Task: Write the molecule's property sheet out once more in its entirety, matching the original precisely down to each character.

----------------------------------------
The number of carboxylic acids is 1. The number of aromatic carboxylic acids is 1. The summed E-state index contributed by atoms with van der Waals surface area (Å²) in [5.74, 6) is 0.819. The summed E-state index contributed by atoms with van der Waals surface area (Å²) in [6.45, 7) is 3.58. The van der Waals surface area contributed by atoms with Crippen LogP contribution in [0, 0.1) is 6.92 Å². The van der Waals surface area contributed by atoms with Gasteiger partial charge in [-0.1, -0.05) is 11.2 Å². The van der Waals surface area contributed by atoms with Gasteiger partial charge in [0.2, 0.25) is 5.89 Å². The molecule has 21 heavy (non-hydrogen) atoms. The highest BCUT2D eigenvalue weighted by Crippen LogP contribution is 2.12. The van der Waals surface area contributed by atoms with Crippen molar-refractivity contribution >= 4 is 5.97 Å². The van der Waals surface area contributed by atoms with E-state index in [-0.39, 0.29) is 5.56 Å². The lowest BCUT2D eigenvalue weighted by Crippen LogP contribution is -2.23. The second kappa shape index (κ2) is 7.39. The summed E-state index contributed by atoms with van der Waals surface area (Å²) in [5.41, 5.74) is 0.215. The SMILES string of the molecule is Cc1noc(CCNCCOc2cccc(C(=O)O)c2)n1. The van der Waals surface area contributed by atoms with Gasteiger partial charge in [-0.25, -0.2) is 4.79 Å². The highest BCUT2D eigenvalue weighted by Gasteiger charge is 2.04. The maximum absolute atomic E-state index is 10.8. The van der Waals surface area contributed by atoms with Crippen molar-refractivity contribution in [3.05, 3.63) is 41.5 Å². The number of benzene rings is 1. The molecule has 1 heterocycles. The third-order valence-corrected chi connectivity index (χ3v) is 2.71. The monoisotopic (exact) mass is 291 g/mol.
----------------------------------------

The number of carboxylic acids is 1. The number of aromatic carboxylic acids is 1. The summed E-state index contributed by atoms with van der Waals surface area (Å²) in [5.74, 6) is 0.819. The summed E-state index contributed by atoms with van der Waals surface area (Å²) in [6.45, 7) is 3.58. The van der Waals surface area contributed by atoms with Crippen LogP contribution in [0, 0.1) is 6.92 Å². The van der Waals surface area contributed by atoms with Gasteiger partial charge in [-0.1, -0.05) is 11.2 Å². The van der Waals surface area contributed by atoms with Gasteiger partial charge in [0.2, 0.25) is 5.89 Å². The molecule has 21 heavy (non-hydrogen) atoms. The highest BCUT2D eigenvalue weighted by Crippen LogP contribution is 2.12. The van der Waals surface area contributed by atoms with Crippen molar-refractivity contribution >= 4 is 5.97 Å². The van der Waals surface area contributed by atoms with E-state index in [-0.39, 0.29) is 5.56 Å². The lowest BCUT2D eigenvalue weighted by Crippen LogP contribution is -2.23. The second kappa shape index (κ2) is 7.39. The summed E-state index contributed by atoms with van der Waals surface area (Å²) in [5.41, 5.74) is 0.215. The SMILES string of the molecule is Cc1noc(CCNCCOc2cccc(C(=O)O)c2)n1. The van der Waals surface area contributed by atoms with Gasteiger partial charge in [-0.25, -0.2) is 4.79 Å². The highest BCUT2D eigenvalue weighted by Gasteiger charge is 2.04. The maximum absolute atomic E-state index is 10.8. The van der Waals surface area contributed by atoms with Crippen molar-refractivity contribution in [3.05, 3.63) is 41.5 Å². The number of benzene rings is 1. The molecule has 1 heterocycles. The third-order valence-corrected chi connectivity index (χ3v) is 2.71. The monoisotopic (exact) mass is 291 g/mol.